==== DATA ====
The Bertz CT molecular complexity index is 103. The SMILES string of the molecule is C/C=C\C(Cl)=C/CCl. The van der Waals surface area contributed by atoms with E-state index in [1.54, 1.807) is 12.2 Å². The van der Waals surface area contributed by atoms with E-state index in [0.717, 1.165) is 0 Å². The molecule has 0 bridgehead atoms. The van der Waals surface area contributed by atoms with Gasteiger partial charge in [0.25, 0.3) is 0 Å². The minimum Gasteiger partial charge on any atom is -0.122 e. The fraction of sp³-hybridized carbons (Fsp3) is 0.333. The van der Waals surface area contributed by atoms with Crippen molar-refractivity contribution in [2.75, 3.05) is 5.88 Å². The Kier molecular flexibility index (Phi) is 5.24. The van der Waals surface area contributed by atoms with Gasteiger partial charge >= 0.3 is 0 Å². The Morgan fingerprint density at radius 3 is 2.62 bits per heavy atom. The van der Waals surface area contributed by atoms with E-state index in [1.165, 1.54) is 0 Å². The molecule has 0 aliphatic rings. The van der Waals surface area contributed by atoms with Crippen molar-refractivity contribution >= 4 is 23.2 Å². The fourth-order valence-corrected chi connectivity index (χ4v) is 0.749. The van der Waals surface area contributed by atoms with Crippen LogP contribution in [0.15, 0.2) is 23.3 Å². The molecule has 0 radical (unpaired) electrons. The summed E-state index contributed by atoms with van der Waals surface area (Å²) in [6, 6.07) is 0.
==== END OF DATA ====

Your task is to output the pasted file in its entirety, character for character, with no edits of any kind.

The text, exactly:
The Bertz CT molecular complexity index is 103. The SMILES string of the molecule is C/C=C\C(Cl)=C/CCl. The van der Waals surface area contributed by atoms with E-state index in [1.54, 1.807) is 12.2 Å². The van der Waals surface area contributed by atoms with E-state index in [0.717, 1.165) is 0 Å². The molecule has 0 bridgehead atoms. The van der Waals surface area contributed by atoms with Gasteiger partial charge in [0.25, 0.3) is 0 Å². The minimum Gasteiger partial charge on any atom is -0.122 e. The fraction of sp³-hybridized carbons (Fsp3) is 0.333. The van der Waals surface area contributed by atoms with Crippen molar-refractivity contribution in [2.75, 3.05) is 5.88 Å². The Kier molecular flexibility index (Phi) is 5.24. The van der Waals surface area contributed by atoms with Gasteiger partial charge >= 0.3 is 0 Å². The Morgan fingerprint density at radius 3 is 2.62 bits per heavy atom. The van der Waals surface area contributed by atoms with E-state index in [1.165, 1.54) is 0 Å². The molecule has 0 aliphatic rings. The van der Waals surface area contributed by atoms with Crippen molar-refractivity contribution >= 4 is 23.2 Å². The fourth-order valence-corrected chi connectivity index (χ4v) is 0.749. The van der Waals surface area contributed by atoms with Crippen LogP contribution in [0.15, 0.2) is 23.3 Å². The molecule has 0 radical (unpaired) electrons. The summed E-state index contributed by atoms with van der Waals surface area (Å²) in [6, 6.07) is 0.